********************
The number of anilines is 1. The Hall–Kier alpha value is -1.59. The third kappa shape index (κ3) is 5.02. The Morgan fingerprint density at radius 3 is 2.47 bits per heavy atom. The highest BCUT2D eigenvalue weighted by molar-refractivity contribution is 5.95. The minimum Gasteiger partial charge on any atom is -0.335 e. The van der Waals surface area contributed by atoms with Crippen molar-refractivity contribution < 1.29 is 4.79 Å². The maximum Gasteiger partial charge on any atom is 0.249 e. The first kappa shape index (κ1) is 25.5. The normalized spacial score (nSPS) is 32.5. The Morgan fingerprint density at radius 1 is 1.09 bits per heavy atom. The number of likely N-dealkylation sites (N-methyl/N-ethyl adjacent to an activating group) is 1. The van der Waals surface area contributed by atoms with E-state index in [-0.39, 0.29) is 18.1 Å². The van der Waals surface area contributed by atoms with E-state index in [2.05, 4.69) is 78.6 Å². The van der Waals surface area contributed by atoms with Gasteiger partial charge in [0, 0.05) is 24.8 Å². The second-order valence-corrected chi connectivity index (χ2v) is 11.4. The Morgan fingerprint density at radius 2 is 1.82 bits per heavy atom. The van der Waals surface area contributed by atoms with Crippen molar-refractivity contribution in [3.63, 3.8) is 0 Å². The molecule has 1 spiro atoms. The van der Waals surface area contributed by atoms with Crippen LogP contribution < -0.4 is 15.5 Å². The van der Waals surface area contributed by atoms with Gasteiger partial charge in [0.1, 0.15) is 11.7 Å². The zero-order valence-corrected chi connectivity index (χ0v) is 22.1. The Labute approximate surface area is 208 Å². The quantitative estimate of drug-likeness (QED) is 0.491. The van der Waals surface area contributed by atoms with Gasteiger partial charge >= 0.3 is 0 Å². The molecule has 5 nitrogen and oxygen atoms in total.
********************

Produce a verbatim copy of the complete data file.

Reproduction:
The number of anilines is 1. The Hall–Kier alpha value is -1.59. The third kappa shape index (κ3) is 5.02. The Morgan fingerprint density at radius 3 is 2.47 bits per heavy atom. The highest BCUT2D eigenvalue weighted by molar-refractivity contribution is 5.95. The minimum Gasteiger partial charge on any atom is -0.335 e. The van der Waals surface area contributed by atoms with Crippen molar-refractivity contribution < 1.29 is 4.79 Å². The maximum Gasteiger partial charge on any atom is 0.249 e. The first kappa shape index (κ1) is 25.5. The normalized spacial score (nSPS) is 32.5. The Morgan fingerprint density at radius 1 is 1.09 bits per heavy atom. The number of likely N-dealkylation sites (N-methyl/N-ethyl adjacent to an activating group) is 1. The van der Waals surface area contributed by atoms with E-state index in [-0.39, 0.29) is 18.1 Å². The van der Waals surface area contributed by atoms with E-state index in [2.05, 4.69) is 78.6 Å². The van der Waals surface area contributed by atoms with Gasteiger partial charge in [0, 0.05) is 24.8 Å². The second-order valence-corrected chi connectivity index (χ2v) is 11.4. The Morgan fingerprint density at radius 2 is 1.82 bits per heavy atom. The van der Waals surface area contributed by atoms with Crippen molar-refractivity contribution in [3.63, 3.8) is 0 Å². The molecule has 1 spiro atoms. The van der Waals surface area contributed by atoms with Crippen LogP contribution < -0.4 is 15.5 Å². The van der Waals surface area contributed by atoms with Gasteiger partial charge in [0.1, 0.15) is 11.7 Å². The zero-order valence-corrected chi connectivity index (χ0v) is 22.1. The Labute approximate surface area is 208 Å². The quantitative estimate of drug-likeness (QED) is 0.491. The van der Waals surface area contributed by atoms with Gasteiger partial charge >= 0.3 is 0 Å². The molecule has 5 nitrogen and oxygen atoms in total.